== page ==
Tennessee hospital, union OK contracts with expanded COVID-19 leave, pay increase

Methodist Medical Center of Oak Ridge (Tenn.) and Service Employees International Union Local 205 have approved new three-year contracts covering about 800 hospital workers, the Oak Ridger reported.

The union said terms include an immediate 2.5 percent raise and a signing bonus for employees as well as the same increases in the second and third contract years, according to the newspaper. Terms also reportedly include increases in medical insurance premiums; expanded paid leave for employees if they are exposed to COVID-19 at work; a new student loan debt forgiveness program for eligible workers; and a pledge by both parties to collaboratively address staffing and workload issues.

"The agreement was reached despite the unprecedented challenges the country, and especially healthcare workers and institutions, have faced during the pandemic," Sarah Englehardt, union bargaining team member and registered nurse chief steward, told the Oak Ridger. "We appreciate the hospital leadership's efforts to work together with us to reach this agreement, well before our current contract expired."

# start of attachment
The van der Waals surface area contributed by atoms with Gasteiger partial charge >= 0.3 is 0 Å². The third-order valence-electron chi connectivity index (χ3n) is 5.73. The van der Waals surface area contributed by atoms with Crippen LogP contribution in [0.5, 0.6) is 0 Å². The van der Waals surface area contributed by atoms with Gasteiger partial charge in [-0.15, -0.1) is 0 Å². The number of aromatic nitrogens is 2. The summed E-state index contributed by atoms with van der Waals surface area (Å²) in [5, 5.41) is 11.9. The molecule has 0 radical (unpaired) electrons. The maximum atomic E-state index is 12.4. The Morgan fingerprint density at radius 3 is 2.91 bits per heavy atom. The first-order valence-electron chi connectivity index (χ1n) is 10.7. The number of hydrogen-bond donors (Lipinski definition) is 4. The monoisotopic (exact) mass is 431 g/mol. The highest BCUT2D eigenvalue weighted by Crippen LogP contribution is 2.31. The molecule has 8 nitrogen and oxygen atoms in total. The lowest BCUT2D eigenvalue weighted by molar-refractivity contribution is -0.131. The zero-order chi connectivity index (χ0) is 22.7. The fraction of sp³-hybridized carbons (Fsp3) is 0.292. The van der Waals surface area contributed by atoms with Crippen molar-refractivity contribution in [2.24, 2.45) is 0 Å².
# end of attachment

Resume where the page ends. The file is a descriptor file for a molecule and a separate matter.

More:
Methodist Medical Center, part of Knoxville, Tenn.-based Covenant Health, told newspaper, it is pleased an agreement had been reached during the pandemic.

"In addition to the wages and benefits guaranteed within the three-year contracts, we also provided financial assistance to those negatively impacted by the COVID-19 pandemic and reduced work schedules," the hospital said.

"A total of 380 employees of Methodist requested financial assistance, and the hospital issued approximately $209,000 among these employees earlier this year. We are very proud of the unwavering dedication and commitment of our employees and medical staff during this unprecedented time."

Read the full report here.


More articles on human resources:
University of Illinois Health workers threaten Chicago strike
HCA nurses win push for unionization election
New Labor Department definition of healthcare provider left many without paid sick leave, inspector general finds

© Copyright ASC COMMUNICATIONS 2021. Interested in LINKING to or REPRINTING this content? View our policies by clicking here.


Featured Whitepapers

Featured Webinars